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AES256 encryption in Vim

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Revision as of 08:52, March 28, 2012 by JohnBot (Talk | contribs)

This tip is deprecated for the following reasons:

Much of this information is still probably useful, however Vim 7.3 has built in support for Blowfish encryption so this tip is probably not needed by most people.

Tip 1251 Printable Monobook Previous Next

created 2006 · complexity intermediate · author fomit · version 5.7

Install base64 ( and aespipe (

Create a second config file named ~/.cvimrc containing:

set secure
set viminfo=
set noswapfile
set nobackup
set nowritebackup
set history=0
set noshelltemp

function Scramble()
  %!base64 -e | aespipe -e aes256 -T | base64 -e

function Unscramble()
  %!base64 -d | aespipe -e aes256 -d | base64 -d

map <silent> <F7> :call Scramble()<Esc>
map <silent> <F8> :call Unscramble()<Esc>

Create a shell script named cvim (copy it to /usr/bin) containing:

vim -S $HOME/.cvimrc "$@"

Make the new script executable (do this as root, or use ~/bin/ instead of /usr/bin):

$ chmod 750 /usr/bin/cvim

Now you can edit a file with:

$ cvim new_textfile

Type in whatever you like. Press F7 key and type password twice. Then the contents of the file will be encrypted.

To decrypt, press F8 and type password again.

Never save the file while you can see the plain text. Before saving (:w) you should encrypt it first, otherwise there will be traces of the plaintext file on your hard disk.


Also check out the openssl plugin. All you need is Vim and openssl on your system and you can be editing encrypted files right now! Files can be encrypted with most ciphers supported by openssl: aes, blowfish, des3, etc. The cool part is that the plugin transparently handles decryption when you open a file and encrypting it again before you write it. Just do your typical ":wq" and it will ask you for an encryption password before it writes. ... It also has a password safe feature. Now you don't need to install a separate password safe and your password file is encrypted with standard OpenSSL supported ciphers that can later be decrypted with just `openssl` alone -- the original openssl.vim VimScript is not required for decryption. --Noahspurrier 01:30, 26 November 2008 (UTC)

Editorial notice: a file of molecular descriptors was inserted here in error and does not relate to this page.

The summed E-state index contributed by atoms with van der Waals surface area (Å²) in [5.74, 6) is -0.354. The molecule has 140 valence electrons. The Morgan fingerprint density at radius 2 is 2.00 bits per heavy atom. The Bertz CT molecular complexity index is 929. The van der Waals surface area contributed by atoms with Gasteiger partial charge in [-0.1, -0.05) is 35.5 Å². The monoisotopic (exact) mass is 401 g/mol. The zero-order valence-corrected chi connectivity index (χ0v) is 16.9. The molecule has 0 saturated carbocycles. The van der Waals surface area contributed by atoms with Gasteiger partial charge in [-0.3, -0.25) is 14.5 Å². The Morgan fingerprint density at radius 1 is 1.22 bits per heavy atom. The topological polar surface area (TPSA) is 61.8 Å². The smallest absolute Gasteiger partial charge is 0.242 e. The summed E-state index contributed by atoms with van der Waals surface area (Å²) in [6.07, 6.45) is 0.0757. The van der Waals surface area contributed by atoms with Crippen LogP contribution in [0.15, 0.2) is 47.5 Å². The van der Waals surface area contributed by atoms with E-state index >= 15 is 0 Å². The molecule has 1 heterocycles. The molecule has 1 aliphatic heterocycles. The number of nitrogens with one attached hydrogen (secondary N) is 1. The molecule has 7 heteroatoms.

aespipe can be found at

For less secure encryption, see Vim's built-in encryption feature :help encryption.

How about gpg:

$ seq 1 3 > file
$ gpg --cipher-algo aes256 --symmetric file
$ gpg --cipher-algo aes256 --decrypt < file.gpg
gpg: AES256 encrypted data
gpg: encrypted with 1 passphrase

How about VimTip1032.

I still prefer script#661.

Use the following (-a does to and from base64 conversion).

openssl aes-256-cbc [-d] -a -in file.txt -out file.aes

I edited the commands to "set noshelltemp" because otherwise Vim uses a temporary file to copy the text to the standard input of aespipe.

I also edited some of the text above to properly use a 'pre' block, and got rid of some superfluous stuff and incorrect comments.

Also note that I prefer:

function Scramble()
  %!gpg -q --cipher-algo aes256 --symmetric --armor 2>/dev/null

function Unscramble()
  %!gpg -q --cipher-algo aes256 --decrypt --armor 2>/dev/null

which works just fine, and uses a single command (which is almost certainly installed already).

Also, use of an alias for cvim might be more suitable than use of a shell script, since the arguments all come at the end of the line anyways. This won't require installing a script as root either; it's probably better for a user that wants to do this to just add the alias to their .bashrc/.bash_profile.

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